Coffee inspires perhaps more ardor than any other beverage (booze included). Yet coffee is rarely a “love at first sip” affair — even regular coffee drinkers admit that their fondness was far from immediate, and that developing it involved plenty of cream and sugar. So why do we come to like coffee if it’s initially unpleasant?
For answers, we caught up with Linda Bartoshuk, a professor at Yale University’s Medical School whose research focuses on the sense of taste. Bartoshuk — who was in New York to attend a coffee-themed panel convened by the gourmet coffee company illy at its temporary Galleria in SoHo — says that the sense of taste is hardwired. There are four basic tastes: sweet, salty, sour, and bitter. We are born liking sweet flavors, and a predilection for salty develops within months. Alternately, we are born disliking sour and bitter flavors. The purpose of this is largely utilitarian: Infants express a preference for sweet, for instance, because sweetness indicates those edibles that contain sugars that the body can use for energy; their innate aversion to bitterness makes practical sense, as many poisons are bitter. But since coffee is, even at its best, slightly bitter, doesn’t this all suggest that we would avoid it, along with such culinary delights as broccoli rabe and — heaven forbid — dark chocolate?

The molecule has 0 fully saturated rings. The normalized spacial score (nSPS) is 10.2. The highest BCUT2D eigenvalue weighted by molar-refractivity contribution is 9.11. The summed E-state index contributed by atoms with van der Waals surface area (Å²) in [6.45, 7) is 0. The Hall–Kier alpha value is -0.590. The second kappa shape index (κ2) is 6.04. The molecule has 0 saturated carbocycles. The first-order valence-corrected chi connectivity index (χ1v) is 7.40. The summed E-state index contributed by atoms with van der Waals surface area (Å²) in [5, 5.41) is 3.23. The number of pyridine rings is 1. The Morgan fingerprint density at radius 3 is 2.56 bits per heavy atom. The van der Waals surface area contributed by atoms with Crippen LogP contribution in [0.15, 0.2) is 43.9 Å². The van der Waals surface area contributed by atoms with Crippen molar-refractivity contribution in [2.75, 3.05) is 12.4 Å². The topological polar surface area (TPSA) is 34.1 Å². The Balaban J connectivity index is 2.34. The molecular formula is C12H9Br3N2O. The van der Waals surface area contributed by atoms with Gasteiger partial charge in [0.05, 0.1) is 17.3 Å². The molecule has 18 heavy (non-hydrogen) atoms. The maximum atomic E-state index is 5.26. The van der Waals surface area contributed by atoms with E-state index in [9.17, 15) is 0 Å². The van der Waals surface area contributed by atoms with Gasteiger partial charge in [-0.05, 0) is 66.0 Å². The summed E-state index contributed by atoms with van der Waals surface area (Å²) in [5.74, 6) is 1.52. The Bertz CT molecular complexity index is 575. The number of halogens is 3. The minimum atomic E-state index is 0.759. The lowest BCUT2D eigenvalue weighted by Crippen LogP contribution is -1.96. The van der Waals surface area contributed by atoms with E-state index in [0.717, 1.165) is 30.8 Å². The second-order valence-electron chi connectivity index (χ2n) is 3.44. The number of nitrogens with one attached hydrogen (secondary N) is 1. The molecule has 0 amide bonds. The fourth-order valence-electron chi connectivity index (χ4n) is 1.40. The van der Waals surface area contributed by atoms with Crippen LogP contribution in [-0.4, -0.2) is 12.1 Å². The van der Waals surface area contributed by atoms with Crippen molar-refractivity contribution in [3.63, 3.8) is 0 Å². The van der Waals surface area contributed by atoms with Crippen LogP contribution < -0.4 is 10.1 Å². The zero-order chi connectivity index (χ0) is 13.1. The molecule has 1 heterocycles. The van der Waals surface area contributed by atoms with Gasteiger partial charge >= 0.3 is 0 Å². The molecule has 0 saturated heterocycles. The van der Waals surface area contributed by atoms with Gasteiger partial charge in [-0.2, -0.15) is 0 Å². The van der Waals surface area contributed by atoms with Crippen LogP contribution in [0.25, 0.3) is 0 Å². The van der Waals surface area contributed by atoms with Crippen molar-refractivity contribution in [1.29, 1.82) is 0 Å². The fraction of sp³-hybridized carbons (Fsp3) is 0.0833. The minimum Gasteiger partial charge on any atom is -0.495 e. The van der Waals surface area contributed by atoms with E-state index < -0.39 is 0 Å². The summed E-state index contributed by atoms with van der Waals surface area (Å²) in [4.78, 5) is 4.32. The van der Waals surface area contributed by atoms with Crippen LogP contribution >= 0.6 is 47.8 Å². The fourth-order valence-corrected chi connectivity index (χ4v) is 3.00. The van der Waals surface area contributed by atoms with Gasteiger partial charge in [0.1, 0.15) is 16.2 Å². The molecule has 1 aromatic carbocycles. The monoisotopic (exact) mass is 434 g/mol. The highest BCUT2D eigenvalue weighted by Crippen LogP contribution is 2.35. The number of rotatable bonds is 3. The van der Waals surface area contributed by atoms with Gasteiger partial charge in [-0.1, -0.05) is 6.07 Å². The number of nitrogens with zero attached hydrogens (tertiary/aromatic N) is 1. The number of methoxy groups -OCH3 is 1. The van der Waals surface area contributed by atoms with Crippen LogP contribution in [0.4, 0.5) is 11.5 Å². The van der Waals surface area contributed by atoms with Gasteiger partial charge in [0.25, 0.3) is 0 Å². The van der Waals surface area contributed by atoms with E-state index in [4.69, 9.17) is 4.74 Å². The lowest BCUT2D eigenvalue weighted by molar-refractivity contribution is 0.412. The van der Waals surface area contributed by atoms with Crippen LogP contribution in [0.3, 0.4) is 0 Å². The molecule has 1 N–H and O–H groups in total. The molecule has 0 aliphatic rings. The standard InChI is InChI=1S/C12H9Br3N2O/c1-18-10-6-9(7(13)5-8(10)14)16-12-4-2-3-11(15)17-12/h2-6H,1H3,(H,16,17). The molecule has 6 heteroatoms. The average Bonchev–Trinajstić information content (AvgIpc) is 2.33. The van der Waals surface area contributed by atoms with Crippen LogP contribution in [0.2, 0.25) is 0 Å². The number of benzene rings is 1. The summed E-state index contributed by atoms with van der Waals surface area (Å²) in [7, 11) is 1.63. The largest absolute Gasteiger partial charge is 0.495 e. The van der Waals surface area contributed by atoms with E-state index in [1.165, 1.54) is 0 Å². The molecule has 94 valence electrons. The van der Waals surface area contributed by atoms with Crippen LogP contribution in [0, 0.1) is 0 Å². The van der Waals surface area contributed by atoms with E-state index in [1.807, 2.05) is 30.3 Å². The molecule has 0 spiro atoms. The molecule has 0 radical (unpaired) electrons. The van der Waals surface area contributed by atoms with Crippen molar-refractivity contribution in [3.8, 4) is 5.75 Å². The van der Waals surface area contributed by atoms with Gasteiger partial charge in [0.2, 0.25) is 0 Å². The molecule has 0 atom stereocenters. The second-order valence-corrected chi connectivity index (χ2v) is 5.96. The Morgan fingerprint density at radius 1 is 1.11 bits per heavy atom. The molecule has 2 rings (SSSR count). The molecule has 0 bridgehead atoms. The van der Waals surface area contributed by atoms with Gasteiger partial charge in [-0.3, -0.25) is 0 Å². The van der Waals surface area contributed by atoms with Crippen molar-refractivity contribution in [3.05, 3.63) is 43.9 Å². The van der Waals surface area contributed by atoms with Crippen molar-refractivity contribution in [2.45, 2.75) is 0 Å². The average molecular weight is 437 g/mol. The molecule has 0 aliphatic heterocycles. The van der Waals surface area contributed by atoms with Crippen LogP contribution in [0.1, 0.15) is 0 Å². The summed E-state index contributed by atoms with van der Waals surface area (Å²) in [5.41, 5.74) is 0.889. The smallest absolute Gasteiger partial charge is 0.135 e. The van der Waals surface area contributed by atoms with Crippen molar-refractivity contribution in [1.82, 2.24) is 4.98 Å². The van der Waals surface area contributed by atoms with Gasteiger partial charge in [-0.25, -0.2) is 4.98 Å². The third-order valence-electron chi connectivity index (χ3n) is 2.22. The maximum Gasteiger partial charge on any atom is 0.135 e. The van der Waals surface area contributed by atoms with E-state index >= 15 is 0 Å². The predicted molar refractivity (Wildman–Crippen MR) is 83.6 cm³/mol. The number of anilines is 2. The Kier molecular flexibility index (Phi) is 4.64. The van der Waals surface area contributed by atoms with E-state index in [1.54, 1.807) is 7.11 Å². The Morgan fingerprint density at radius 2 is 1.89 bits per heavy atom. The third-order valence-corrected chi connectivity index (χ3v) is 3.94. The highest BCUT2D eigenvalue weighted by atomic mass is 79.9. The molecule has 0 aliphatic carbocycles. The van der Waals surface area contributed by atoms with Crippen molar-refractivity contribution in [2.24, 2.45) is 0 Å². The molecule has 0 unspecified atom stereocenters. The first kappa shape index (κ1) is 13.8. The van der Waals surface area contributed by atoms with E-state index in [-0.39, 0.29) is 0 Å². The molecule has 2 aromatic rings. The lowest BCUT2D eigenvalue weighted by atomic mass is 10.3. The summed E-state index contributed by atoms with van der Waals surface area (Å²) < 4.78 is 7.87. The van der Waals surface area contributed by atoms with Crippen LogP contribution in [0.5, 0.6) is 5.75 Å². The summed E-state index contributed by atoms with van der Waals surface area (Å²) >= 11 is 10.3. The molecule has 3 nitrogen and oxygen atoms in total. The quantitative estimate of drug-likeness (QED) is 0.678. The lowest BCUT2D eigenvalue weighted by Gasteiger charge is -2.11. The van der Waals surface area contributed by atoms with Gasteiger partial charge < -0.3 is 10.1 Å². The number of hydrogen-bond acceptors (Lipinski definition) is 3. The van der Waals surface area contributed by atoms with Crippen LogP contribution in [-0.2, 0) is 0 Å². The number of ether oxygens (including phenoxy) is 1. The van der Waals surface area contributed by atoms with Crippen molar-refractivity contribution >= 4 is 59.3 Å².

We might very well avoid these foods if only the basic taste system were at work. Smell, however, contributes considerably to what we think of as flavor. Bartoshuk explains that when black coffee enters your mouth, you perceive bitterness with your tongue, but you also perceive a complex coffee odor with your nose as the java molecules are pumped from your mouth into your nasal cavity (appetizing, huh?). Positive and negative responses to smells are learned, not visceral. And with coffee, it seems, these preferences override our preprogrammed distaste for bitterness. Although she insists that she can only speculate, because comprehensive empirical evidence on the specific subject doesn’t exist, she believes that people like coffee because its smell becomes associated with its accompanying rush of caffeine and pleasures of cream and sugar. Enough instances of this pairing, and many people come to crave unadulterated coffee. Social learning could also play a role, since many coffee drinkers link the smell of java to the pleasure of taking part in an adult ritual. “Imagine a toddler who sees his grandpa take a sip of coffee and like it, “ Bartoshuk says. When the child tastes the coffee, “he thinks it’s the greatest thing since sliced bread.”